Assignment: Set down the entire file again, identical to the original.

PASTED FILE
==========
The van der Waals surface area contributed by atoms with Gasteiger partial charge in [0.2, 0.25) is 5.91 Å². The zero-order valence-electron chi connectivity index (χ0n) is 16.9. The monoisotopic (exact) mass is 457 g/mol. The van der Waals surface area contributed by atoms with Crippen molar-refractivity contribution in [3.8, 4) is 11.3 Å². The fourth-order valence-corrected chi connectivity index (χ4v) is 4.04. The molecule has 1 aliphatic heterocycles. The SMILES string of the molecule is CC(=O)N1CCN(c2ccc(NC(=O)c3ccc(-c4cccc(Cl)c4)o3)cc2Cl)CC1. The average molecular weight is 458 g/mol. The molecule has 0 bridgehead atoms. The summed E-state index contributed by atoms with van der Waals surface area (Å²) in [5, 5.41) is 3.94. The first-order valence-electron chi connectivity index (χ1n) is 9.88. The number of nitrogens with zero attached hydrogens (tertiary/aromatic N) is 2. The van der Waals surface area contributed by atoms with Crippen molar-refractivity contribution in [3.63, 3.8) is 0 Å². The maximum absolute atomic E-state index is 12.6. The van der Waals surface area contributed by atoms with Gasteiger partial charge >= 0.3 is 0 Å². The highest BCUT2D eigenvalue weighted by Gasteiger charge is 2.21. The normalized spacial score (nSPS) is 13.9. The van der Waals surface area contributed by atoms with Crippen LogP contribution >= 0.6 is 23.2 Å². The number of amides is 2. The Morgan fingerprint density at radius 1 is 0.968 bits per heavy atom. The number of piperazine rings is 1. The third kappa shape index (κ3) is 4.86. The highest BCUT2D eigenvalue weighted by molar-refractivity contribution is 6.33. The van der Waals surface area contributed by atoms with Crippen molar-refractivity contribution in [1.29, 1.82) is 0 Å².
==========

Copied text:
The van der Waals surface area contributed by atoms with Gasteiger partial charge in [0.2, 0.25) is 5.91 Å². The zero-order valence-electron chi connectivity index (χ0n) is 16.9. The monoisotopic (exact) mass is 457 g/mol. The van der Waals surface area contributed by atoms with Crippen molar-refractivity contribution in [3.8, 4) is 11.3 Å². The fourth-order valence-corrected chi connectivity index (χ4v) is 4.04. The molecule has 1 aliphatic heterocycles. The SMILES string of the molecule is CC(=O)N1CCN(c2ccc(NC(=O)c3ccc(-c4cccc(Cl)c4)o3)cc2Cl)CC1. The average molecular weight is 458 g/mol. The molecule has 0 bridgehead atoms. The summed E-state index contributed by atoms with van der Waals surface area (Å²) in [5, 5.41) is 3.94. The first-order valence-electron chi connectivity index (χ1n) is 9.88. The number of nitrogens with zero attached hydrogens (tertiary/aromatic N) is 2. The van der Waals surface area contributed by atoms with Crippen molar-refractivity contribution in [3.63, 3.8) is 0 Å². The maximum absolute atomic E-state index is 12.6. The van der Waals surface area contributed by atoms with Gasteiger partial charge >= 0.3 is 0 Å². The highest BCUT2D eigenvalue weighted by Gasteiger charge is 2.21. The normalized spacial score (nSPS) is 13.9. The van der Waals surface area contributed by atoms with Crippen LogP contribution >= 0.6 is 23.2 Å². The number of amides is 2. The Morgan fingerprint density at radius 1 is 0.968 bits per heavy atom. The number of piperazine rings is 1. The third kappa shape index (κ3) is 4.86. The highest BCUT2D eigenvalue weighted by molar-refractivity contribution is 6.33. The van der Waals surface area contributed by atoms with Crippen molar-refractivity contribution in [1.29, 1.82) is 0 Å².